Summary: The Claimant, a security guard for the employer, suffered injuries to his hands, right leg, and back in a compensable work accident. The Claimant returned to work post-accident and was paid full wages through 12/30/2020, when the Claimant was terminated after being found asleep in his car during a lunch break. At the time of his hiring, the Claimant electronically signed the Employer’s Policy Agreement which required immediate termination if the Claimant slept while on duty or at his post at any time, including breaks. Although the Claimant met his burden of proof for the requested TPD benefits, the Court did not find him a credible witness. The Court found that the Claimant’s disobedience to the Employer’s policy against sleeping on the job as a security guard was sufficiently egregious to qualify as misconduct under Section 440.02(18)(a &b). TBD benefits were denied.

Rose Powell v. City of Miami Gardens/PGCS

First DCA Judges: Thomas, Winokur, Long                                             Order date: 11/1/2023

JCC Anderson: Miami District                                                                      Order date: June 9, 2022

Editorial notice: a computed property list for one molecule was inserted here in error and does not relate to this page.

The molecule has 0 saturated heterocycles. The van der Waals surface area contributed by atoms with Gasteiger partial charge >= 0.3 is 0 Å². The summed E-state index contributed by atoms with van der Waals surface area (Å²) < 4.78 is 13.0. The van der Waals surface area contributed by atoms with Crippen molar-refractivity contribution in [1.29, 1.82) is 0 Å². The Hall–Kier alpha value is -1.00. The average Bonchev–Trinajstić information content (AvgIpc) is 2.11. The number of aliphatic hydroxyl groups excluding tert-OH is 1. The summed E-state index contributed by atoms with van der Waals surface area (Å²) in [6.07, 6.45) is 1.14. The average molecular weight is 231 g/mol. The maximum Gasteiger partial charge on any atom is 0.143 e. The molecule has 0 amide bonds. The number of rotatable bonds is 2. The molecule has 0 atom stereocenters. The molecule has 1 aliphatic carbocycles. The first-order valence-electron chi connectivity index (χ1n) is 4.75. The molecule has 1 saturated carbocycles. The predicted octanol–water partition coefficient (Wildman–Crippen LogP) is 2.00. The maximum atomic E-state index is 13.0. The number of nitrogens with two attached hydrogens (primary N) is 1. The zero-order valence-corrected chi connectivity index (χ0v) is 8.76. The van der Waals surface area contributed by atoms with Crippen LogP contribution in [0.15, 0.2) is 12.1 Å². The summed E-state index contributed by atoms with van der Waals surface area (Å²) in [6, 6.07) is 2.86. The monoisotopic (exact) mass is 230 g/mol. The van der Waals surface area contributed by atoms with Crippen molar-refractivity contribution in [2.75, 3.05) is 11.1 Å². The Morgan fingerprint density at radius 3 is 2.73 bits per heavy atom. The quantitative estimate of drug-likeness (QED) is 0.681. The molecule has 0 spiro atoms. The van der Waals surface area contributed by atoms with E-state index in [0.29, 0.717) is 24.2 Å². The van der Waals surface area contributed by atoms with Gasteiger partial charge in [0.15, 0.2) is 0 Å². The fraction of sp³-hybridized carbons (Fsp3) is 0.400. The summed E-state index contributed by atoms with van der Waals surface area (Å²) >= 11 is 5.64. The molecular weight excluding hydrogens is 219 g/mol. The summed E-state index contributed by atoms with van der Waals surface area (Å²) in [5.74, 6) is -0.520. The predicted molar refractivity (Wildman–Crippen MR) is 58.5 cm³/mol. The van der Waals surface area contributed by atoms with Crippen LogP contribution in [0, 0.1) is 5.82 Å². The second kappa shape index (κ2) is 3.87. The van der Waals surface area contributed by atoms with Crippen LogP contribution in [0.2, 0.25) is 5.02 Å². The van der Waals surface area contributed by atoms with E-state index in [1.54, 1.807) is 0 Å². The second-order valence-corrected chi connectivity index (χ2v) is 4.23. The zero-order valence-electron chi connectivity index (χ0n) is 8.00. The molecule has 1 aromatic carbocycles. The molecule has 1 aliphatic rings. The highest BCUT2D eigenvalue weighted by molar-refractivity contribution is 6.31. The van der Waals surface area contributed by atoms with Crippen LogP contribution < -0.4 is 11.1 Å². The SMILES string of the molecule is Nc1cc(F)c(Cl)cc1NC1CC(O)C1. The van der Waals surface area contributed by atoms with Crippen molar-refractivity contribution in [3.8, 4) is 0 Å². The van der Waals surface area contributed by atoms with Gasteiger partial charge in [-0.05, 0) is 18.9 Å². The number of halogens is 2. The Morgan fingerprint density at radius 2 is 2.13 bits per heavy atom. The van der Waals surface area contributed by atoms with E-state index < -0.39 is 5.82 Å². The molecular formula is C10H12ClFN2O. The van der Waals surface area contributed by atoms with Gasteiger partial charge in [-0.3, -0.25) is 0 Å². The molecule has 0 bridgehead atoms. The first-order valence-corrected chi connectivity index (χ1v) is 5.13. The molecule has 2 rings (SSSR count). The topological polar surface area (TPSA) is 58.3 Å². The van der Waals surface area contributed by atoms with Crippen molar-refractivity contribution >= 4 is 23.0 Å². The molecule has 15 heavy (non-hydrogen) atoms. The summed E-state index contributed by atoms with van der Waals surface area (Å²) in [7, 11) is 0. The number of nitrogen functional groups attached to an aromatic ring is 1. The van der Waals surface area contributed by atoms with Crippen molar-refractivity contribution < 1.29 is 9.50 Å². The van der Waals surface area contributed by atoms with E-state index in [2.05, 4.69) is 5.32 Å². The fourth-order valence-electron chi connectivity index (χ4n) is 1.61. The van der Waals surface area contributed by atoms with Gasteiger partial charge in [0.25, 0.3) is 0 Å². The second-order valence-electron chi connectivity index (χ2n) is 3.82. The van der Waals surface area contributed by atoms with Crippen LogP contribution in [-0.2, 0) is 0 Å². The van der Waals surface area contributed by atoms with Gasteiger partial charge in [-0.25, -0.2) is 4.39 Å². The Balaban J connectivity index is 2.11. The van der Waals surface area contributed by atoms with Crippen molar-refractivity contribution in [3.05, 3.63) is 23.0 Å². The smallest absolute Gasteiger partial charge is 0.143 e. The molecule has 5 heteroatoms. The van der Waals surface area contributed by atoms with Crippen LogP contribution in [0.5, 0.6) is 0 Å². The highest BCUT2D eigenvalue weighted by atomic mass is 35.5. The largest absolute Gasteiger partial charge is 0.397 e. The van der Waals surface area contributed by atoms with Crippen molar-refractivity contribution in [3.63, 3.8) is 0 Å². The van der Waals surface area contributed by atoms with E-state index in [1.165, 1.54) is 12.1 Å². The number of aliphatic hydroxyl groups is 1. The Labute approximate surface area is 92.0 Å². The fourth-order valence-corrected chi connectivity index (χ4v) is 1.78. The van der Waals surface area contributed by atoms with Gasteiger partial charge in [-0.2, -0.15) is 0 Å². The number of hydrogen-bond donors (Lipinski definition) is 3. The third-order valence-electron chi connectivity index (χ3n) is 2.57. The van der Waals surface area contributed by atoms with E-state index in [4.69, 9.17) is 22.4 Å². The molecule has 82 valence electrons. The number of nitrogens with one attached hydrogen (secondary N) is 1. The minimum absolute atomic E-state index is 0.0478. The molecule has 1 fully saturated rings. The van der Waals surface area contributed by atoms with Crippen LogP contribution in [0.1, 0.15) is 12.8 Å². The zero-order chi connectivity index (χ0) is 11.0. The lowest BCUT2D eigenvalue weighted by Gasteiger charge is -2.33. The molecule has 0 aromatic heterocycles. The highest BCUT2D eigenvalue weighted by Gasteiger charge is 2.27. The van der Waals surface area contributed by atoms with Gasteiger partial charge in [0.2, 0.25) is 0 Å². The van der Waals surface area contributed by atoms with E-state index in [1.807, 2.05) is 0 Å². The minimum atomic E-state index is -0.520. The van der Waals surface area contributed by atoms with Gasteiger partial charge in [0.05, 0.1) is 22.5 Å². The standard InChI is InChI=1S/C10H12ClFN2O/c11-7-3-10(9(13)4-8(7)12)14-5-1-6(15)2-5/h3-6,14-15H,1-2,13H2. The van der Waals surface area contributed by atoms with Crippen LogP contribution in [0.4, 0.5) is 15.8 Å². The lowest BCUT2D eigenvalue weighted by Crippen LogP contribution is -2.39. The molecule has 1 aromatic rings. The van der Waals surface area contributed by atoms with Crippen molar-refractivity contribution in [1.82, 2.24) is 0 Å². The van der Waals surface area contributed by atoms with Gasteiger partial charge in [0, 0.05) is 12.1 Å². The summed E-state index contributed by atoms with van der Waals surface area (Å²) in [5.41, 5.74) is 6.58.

OJCC Case: 18-024064WWA                                                                          Date of Accident: August 4, 2018

Appellate Order: Click Here

JCC Order: Click Here

Briefly: Permanent Impairment Benefits

Summary: The Claimant suffered a compensable work injury on August 4, 2018. Despite her injuries, she continued working with the Employer until she retired on November 30, 2021. The Claimant was placed at MMI with a 5% PIR on April 31, 2021. IBs were not paid until November 29, 2021 in response to a PFB filed on November 17, 2021. The Carrier paid ten weeks of IBs as well as penalties and interest at that time. Because the Claimant was earning more than her AWW during the period from April 28 to July 6, 2021, the E/SA reduced the IBs by 50% pursuant to section 440.15(3)(c). The Claimant believed she was due the full value of IBs since they were paid following her retirement. This case presented a novel question of law – whether the 50% reduction in IBs applies only to earnings during the weeks when IBs were “due and payable” or to earnings during the weeks after “entitlement” begins, even if not due and payable during those weeks. The Court concluded that the 50 percent reduction in IBs applies to earnings during the weeks immediately after “entitlement” to IBs begins, even if the IBs are not due and payable during those weeks. The claim for additional IBs was denied. The DCA affirmed.